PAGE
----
That's a heckuva cartridge and anyone suggesting an '06 over a 270W for long-range hunting just doesn't know the numbers involved. The '06 won't be as fast or as flat with any bullet, and will have a lower SD unless it shoot a heavier, even slower bullet. Out to around 300 yards, they're basically interchangeable, but when that turns into 350 or 400, the superior ballistics of the .277 bullets, along with the higher MV, start to make a significant difference.

Also, you mentioned this 270W is the most accurate gun you own. For LONG shots, that alone answers your question. Show us the pictures later this fall...even if you wind up shooting your elk at 80 yards. :)
 
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Most anything from 130 grain on up will work. My Uncle used 130 gr spitzer bullets on everything from fox to moose and rarely got skunked during deer season. I would prefer a 150 grain Swift A-frame bullet for that combination of accuracy, penetration and expansion. Good luck with whatever you use.
 

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Discussion Starter #15
Thank you all for the great advice. It looks like I'll fit a 150 gr Partition for this years combined hunt. I just got a good bid on Gunbroker.com for some partitions.
 

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To be specific, Jack O'Connor took 17 elk with a standard 270Win, 3 with an '06 and 1 with a 7RM. He did so with the old 130gr cup n' core bullets and found the first "premium" bullet, the Remington Core-lokt, to be an absolute wonder! Stoke your 270Weatherby with (insert modern bullet here) and go hunting; the mule deer and elk out to ~400 yards will not fail to be impressed.
I think he said a .270 Winchester in a Weatherby rifle?

We both dote on the .270 Win though and it will get the job done for elk today just as it did for Mr. O'Connor then.
 

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To be specific, Jack O'Connor took 17 elk with a standard 270Win, 3 with an '06 and 1 with a 7RM. He did so with the old 130gr cup n' core bullets and found the first "premium" bullet, the Remington Core-lokt, to be an absolute wonder! Stoke your 270Weatherby with (insert modern bullet here) and go hunting; the mule deer and elk out to ~400 yards will not fail to be impressed.

That's a heckuva cartridge and anyone suggesting an '06 over a 270W for long-range hunting just doesn't know the numbers involved. The '06 won't be as fast or as flat with any bullet, and will have a lower SD unless it shoot a heavier, even slower bullet. Out to around 300 yards, they're basically interchangeable, but when that turns into 350 or 400, the superior ballistics of the .277 bullets, along with the higher MV, start to make a significant difference.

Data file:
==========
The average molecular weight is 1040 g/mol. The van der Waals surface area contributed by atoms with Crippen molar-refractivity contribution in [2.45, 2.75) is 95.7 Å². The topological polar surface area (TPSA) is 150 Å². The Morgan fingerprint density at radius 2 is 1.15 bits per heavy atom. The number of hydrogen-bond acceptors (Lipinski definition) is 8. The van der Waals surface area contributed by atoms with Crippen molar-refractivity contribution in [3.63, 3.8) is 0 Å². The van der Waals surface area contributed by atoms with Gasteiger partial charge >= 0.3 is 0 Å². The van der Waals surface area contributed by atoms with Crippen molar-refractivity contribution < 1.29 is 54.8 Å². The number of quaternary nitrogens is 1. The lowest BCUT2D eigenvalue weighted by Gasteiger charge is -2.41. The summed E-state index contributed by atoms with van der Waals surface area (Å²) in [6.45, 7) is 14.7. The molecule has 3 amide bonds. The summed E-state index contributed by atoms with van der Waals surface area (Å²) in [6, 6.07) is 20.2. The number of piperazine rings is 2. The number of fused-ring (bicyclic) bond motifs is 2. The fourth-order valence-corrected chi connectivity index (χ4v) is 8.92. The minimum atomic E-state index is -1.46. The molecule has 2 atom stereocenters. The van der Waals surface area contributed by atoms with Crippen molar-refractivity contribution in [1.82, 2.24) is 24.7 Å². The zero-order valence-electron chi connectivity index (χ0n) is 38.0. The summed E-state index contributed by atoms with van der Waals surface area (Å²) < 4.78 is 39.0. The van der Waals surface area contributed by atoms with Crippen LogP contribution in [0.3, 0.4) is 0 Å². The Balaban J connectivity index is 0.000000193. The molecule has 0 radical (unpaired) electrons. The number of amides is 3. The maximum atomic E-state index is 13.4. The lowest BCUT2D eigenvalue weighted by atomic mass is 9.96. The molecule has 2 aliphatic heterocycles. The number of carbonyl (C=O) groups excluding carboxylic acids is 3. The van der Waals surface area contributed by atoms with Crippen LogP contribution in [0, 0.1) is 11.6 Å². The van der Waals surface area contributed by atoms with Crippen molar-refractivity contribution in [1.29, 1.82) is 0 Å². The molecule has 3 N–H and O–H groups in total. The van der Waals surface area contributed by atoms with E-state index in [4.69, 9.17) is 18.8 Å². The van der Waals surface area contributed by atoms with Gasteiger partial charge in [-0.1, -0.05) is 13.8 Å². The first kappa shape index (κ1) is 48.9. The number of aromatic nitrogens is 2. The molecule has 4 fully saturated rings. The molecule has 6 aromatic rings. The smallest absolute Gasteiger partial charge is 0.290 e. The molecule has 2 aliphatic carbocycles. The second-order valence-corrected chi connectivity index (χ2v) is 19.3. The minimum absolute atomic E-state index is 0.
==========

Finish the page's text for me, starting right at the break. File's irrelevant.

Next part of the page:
Also, you mentioned this 270W is the most accurate gun you own. For LONG shots, that alone answers your question. Show us the pictures later this fall...even if you wind up shooting your elk at 80 yards. :)
He Is talking about the .270 WINCHESTER in a WEATHERBY rifle, thought i would clarify for you.

Now the way i look at it he is deliberatly handicapping himself taking the .270 WINCHESTER with 150 grain bullets at maybe 2800 FPS versus a .300 WSM with a 180 grain bullet at around 3000 FPS. If its for the challenge, have fun but it wont be any more of a challenge unless your considering the track job.
 

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I'll post my usual ballistic-BS-busting chart.......

Bottom line, there isn't 1 out of a thousand hunters that can use the minute trajectory differences at any reasonable hunting ranges. If you're going to shoot beyond point blank then you need to have all the trajectory and wind drift data memorized for your gun, anyway.

Have fun with that .270 and get a big one. It'll work if you do your part.
 

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Ignore Barkbusters post, he's only been allowed to big game hunt for 3 years now without an adult so he's still learning a lot about hunting, shooting and reloading. Someone should probably tell the thousands of elk that were put right down by sub 30 caliber rifles they were supposed to run for miles and be tracked....:rolleyes:

Your 270 will do a great job, make sure you post some pics.
 

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He Is talking about the .270 WINCHESTER in a WEATHERBY rifle, thought i would clarify for you.

Now the way i look at it he is deliberatly handicapping himself taking the .270 WINCHESTER with 150 grain bullets at maybe 2800 FPS versus a .300 WSM with a 180 grain bullet at around 3000 FPS. If its for the challenge, have fun but it wont be any more of a challenge unless your considering the track job.
I stand corrected and will certainly pay more attention to what cartridge and rifle are being discussed!

However, suggesting that someone is "handicapping" himself with a .270 Winchester is nonsense. Elk have grown no tougher in the last 50 years, even if the size of cartridge recommended for hunting them has gotten bigger each season. That has more to do with selling new guns than it does harvesting elk. With today's premium bullets, the 270 Win. is even MORE capable than it was in the past when cup n' core offerings were so prone to jacket separation. I don't know what you think elk are made of but I assure you it's nothing a 150gr Partition won't put a big hole through.